Why do you study Italian? “because I love Italy!”, “I like art”, “I like Italian movies”, “my girlfriend is Italian, and I’d like to know what she’s muttering on Monday mornings”. But what about studying Italian to understand 20 pages-long menus handed out in Italian restaurants ? Non turistic restaurants seldom have menus translated in English, and you’ll have to make an effort to understand a sweating waiter trying to explain in his poor English a complex dish, its ingredients, its flavour… Well you can always order randomly or accept advices, but you could later find out you just devoured delicious chiken entrails or a spicy dish of bovine intestine…
You’ll later regret you didn’t ask your Italian teacher what a “rigaglie di pollo” is, and how to ask politely for a less bloody meal.
Best you can do, is to enrich your Italian experience with a cooking-language class. This will help you with the language, and more importantly, give you insights on Italian cuisine and the many aspects of Italian culture related to food and its preparation.
If the course encomprises tasting and eating your lesson’s recipe, you’ll probably embrace our cooking belief: back home you’ll point out to your friends that in Rome there’s no such thing as “Spanish steps” (we call it Trinità dei monti) just like there’s no “fettuccine alfredo”, “chicken pasta” or “ veal parmigiana”.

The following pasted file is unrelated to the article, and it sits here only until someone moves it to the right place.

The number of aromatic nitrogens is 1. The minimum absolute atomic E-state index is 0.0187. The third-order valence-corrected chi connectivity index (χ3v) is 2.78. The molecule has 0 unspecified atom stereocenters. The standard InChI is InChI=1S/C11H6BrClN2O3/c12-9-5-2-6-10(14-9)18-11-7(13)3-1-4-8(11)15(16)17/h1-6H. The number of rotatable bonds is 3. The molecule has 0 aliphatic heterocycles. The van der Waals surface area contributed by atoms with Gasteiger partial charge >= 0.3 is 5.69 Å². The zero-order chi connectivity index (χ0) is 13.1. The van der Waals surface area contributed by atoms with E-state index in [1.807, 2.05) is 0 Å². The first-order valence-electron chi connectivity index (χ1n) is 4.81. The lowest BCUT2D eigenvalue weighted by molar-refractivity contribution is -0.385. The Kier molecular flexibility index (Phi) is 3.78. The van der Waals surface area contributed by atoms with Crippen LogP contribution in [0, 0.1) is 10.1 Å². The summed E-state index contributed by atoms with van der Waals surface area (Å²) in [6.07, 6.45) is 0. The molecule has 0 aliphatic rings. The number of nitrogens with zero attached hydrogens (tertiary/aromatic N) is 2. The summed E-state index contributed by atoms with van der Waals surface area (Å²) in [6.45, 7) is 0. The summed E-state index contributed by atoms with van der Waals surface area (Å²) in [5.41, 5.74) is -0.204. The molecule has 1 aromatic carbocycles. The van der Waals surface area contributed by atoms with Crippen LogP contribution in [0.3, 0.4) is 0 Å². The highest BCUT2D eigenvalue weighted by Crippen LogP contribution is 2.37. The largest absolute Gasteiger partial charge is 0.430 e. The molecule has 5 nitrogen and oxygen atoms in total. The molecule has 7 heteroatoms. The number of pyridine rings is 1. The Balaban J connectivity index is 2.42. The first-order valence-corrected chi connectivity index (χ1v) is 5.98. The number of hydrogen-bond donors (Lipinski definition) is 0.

Morevoer, you’ll surprise your expat Italian friends if you cook for them meatballs (JUST meatballs, no spaghetti), a carbonara (with no cream), the simplest “spaghetti al pomodoro” or even “aglio e olio” if on a Friday night your fridge holds only beer.
In fact, many everyday Italian dishes are easy to prepare, they just require proper ingredients and some time and patience. Some might say “love”.
But cooking rules are not engraved on a stone tablet, so let’s not be too strict: you can always add some flavour or spice from your country (chicken or raw eggs are not a spices, mind you), and have your cappuccino anytime you like – even after a fish dinner. I put parmigiano on my tuna spaghetti and have eggs with american coffee for breakfast. But please don’t tell my mamma.
by Federico Mari, teacher in Rome, Kappa Italian Language school
Tags: carbonara, cooking italian, cooking languge class, italian culture, italian food, italian language school, italian teacher, kappa language school rome, study italian, teacher in rome, trinita dei monti